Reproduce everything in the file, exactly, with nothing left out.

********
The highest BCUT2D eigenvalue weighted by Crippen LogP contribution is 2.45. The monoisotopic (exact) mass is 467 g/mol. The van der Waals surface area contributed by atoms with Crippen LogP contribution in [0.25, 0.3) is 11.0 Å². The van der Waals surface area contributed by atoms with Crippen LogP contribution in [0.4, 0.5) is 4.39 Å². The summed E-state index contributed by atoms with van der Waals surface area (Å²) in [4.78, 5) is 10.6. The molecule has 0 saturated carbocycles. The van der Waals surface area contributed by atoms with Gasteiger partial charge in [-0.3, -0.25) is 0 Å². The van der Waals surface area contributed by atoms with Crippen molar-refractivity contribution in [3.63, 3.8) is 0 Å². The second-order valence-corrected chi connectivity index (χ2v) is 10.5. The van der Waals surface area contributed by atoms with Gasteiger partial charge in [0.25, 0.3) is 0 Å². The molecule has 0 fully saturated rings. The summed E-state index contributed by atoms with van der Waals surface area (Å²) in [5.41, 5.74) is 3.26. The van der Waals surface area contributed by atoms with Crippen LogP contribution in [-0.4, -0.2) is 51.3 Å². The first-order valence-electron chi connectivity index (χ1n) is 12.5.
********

The highest BCUT2D eigenvalue weighted by Crippen LogP contribution is 2.45. The monoisotopic (exact) mass is 467 g/mol. The van der Waals surface area contributed by atoms with Crippen LogP contribution in [0.25, 0.3) is 11.0 Å². The van der Waals surface area contributed by atoms with Crippen LogP contribution in [0.4, 0.5) is 4.39 Å². The summed E-state index contributed by atoms with van der Waals surface area (Å²) in [4.78, 5) is 10.6. The molecule has 0 saturated carbocycles. The van der Waals surface area contributed by atoms with Gasteiger partial charge in [-0.3, -0.25) is 0 Å². The van der Waals surface area contributed by atoms with Crippen molar-refractivity contribution in [3.63, 3.8) is 0 Å². The second-order valence-corrected chi connectivity index (χ2v) is 10.5. The van der Waals surface area contributed by atoms with Gasteiger partial charge in [0.25, 0.3) is 0 Å². The molecule has 0 fully saturated rings. The summed E-state index contributed by atoms with van der Waals surface area (Å²) in [5.41, 5.74) is 3.26. The van der Waals surface area contributed by atoms with Crippen LogP contribution in [-0.4, -0.2) is 51.3 Å². The first-order valence-electron chi connectivity index (χ1n) is 12.5.